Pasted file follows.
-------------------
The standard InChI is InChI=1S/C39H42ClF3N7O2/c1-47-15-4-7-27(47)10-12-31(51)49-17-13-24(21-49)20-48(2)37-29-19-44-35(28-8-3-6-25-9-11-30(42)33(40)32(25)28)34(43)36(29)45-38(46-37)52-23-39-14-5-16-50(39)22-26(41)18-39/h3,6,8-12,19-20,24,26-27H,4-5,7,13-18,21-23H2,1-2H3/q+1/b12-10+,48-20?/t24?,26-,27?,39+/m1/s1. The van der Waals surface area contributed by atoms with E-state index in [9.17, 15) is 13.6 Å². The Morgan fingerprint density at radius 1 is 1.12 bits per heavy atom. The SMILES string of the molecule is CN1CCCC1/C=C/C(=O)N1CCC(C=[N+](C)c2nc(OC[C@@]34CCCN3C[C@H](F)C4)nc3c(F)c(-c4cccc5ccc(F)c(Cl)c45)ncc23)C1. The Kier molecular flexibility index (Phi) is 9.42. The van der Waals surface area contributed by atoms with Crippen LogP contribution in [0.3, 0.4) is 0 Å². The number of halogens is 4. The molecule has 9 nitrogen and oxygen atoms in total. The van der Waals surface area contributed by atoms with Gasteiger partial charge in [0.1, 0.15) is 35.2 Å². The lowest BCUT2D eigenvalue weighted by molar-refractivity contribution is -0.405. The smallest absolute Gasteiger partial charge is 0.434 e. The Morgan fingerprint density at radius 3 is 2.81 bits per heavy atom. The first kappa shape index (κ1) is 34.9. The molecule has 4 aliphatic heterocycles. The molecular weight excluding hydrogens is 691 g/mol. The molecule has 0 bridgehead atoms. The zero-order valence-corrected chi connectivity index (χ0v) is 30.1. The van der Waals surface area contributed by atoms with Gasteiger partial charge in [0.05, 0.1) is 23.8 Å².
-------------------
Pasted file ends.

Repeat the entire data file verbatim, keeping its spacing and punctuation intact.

The standard InChI is InChI=1S/C39H42ClF3N7O2/c1-47-15-4-7-27(47)10-12-31(51)49-17-13-24(21-49)20-48(2)37-29-19-44-35(28-8-3-6-25-9-11-30(42)33(40)32(25)28)34(43)36(29)45-38(46-37)52-23-39-14-5-16-50(39)22-26(41)18-39/h3,6,8-12,19-20,24,26-27H,4-5,7,13-18,21-23H2,1-2H3/q+1/b12-10+,48-20?/t24?,26-,27?,39+/m1/s1. The van der Waals surface area contributed by atoms with E-state index in [9.17, 15) is 13.6 Å². The Morgan fingerprint density at radius 1 is 1.12 bits per heavy atom. The SMILES string of the molecule is CN1CCCC1/C=C/C(=O)N1CCC(C=[N+](C)c2nc(OC[C@@]34CCCN3C[C@H](F)C4)nc3c(F)c(-c4cccc5ccc(F)c(Cl)c45)ncc23)C1. The Kier molecular flexibility index (Phi) is 9.42. The van der Waals surface area contributed by atoms with Crippen LogP contribution in [0.3, 0.4) is 0 Å². The number of halogens is 4. The molecule has 9 nitrogen and oxygen atoms in total. The van der Waals surface area contributed by atoms with Gasteiger partial charge in [0.1, 0.15) is 35.2 Å². The lowest BCUT2D eigenvalue weighted by molar-refractivity contribution is -0.405. The smallest absolute Gasteiger partial charge is 0.434 e. The Morgan fingerprint density at radius 3 is 2.81 bits per heavy atom. The first kappa shape index (κ1) is 34.9. The molecule has 4 aliphatic heterocycles. The molecular weight excluding hydrogens is 691 g/mol. The molecule has 0 bridgehead atoms. The zero-order valence-corrected chi connectivity index (χ0v) is 30.1. The van der Waals surface area contributed by atoms with Gasteiger partial charge in [0.05, 0.1) is 23.8 Å².